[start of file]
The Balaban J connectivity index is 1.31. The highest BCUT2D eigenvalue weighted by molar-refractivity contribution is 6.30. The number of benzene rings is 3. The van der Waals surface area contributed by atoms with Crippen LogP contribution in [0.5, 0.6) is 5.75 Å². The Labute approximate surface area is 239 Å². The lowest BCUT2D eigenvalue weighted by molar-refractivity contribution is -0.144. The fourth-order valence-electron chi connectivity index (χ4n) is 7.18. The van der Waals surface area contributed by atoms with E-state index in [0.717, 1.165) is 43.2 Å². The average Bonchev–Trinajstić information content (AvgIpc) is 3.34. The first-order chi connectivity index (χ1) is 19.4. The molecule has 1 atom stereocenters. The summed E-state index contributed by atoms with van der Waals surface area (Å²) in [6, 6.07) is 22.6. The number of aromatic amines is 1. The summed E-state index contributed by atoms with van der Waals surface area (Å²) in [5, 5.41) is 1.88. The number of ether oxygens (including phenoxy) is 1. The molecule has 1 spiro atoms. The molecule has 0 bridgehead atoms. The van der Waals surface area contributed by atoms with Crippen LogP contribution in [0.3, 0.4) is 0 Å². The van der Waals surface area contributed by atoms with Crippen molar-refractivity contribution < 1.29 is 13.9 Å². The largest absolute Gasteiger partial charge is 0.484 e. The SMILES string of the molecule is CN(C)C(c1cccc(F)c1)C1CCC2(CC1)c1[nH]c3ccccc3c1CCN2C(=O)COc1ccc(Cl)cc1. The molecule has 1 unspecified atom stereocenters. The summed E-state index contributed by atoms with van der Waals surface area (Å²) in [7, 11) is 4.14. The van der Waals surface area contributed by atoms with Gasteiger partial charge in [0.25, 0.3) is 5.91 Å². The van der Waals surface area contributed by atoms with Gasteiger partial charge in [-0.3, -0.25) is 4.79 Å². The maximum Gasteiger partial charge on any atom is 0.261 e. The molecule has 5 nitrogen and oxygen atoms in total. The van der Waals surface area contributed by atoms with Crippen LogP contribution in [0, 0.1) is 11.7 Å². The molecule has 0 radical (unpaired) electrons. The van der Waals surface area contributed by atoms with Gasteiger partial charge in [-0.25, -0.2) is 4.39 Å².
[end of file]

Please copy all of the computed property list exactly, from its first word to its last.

The Balaban J connectivity index is 1.31. The highest BCUT2D eigenvalue weighted by molar-refractivity contribution is 6.30. The number of benzene rings is 3. The van der Waals surface area contributed by atoms with Crippen LogP contribution in [0.5, 0.6) is 5.75 Å². The Labute approximate surface area is 239 Å². The lowest BCUT2D eigenvalue weighted by molar-refractivity contribution is -0.144. The fourth-order valence-electron chi connectivity index (χ4n) is 7.18. The van der Waals surface area contributed by atoms with E-state index in [0.717, 1.165) is 43.2 Å². The average Bonchev–Trinajstić information content (AvgIpc) is 3.34. The first-order chi connectivity index (χ1) is 19.4. The molecule has 1 atom stereocenters. The summed E-state index contributed by atoms with van der Waals surface area (Å²) in [6, 6.07) is 22.6. The number of aromatic amines is 1. The summed E-state index contributed by atoms with van der Waals surface area (Å²) in [5, 5.41) is 1.88. The number of ether oxygens (including phenoxy) is 1. The molecule has 1 spiro atoms. The molecule has 0 bridgehead atoms. The van der Waals surface area contributed by atoms with Crippen LogP contribution in [0.3, 0.4) is 0 Å². The van der Waals surface area contributed by atoms with Crippen molar-refractivity contribution < 1.29 is 13.9 Å². The largest absolute Gasteiger partial charge is 0.484 e. The SMILES string of the molecule is CN(C)C(c1cccc(F)c1)C1CCC2(CC1)c1[nH]c3ccccc3c1CCN2C(=O)COc1ccc(Cl)cc1. The molecule has 1 unspecified atom stereocenters. The summed E-state index contributed by atoms with van der Waals surface area (Å²) in [7, 11) is 4.14. The van der Waals surface area contributed by atoms with Gasteiger partial charge in [0.25, 0.3) is 5.91 Å². The van der Waals surface area contributed by atoms with Gasteiger partial charge in [-0.3, -0.25) is 4.79 Å². The maximum Gasteiger partial charge on any atom is 0.261 e. The molecule has 5 nitrogen and oxygen atoms in total. The van der Waals surface area contributed by atoms with Crippen LogP contribution in [0, 0.1) is 11.7 Å². The molecule has 0 radical (unpaired) electrons. The van der Waals surface area contributed by atoms with Gasteiger partial charge in [-0.25, -0.2) is 4.39 Å².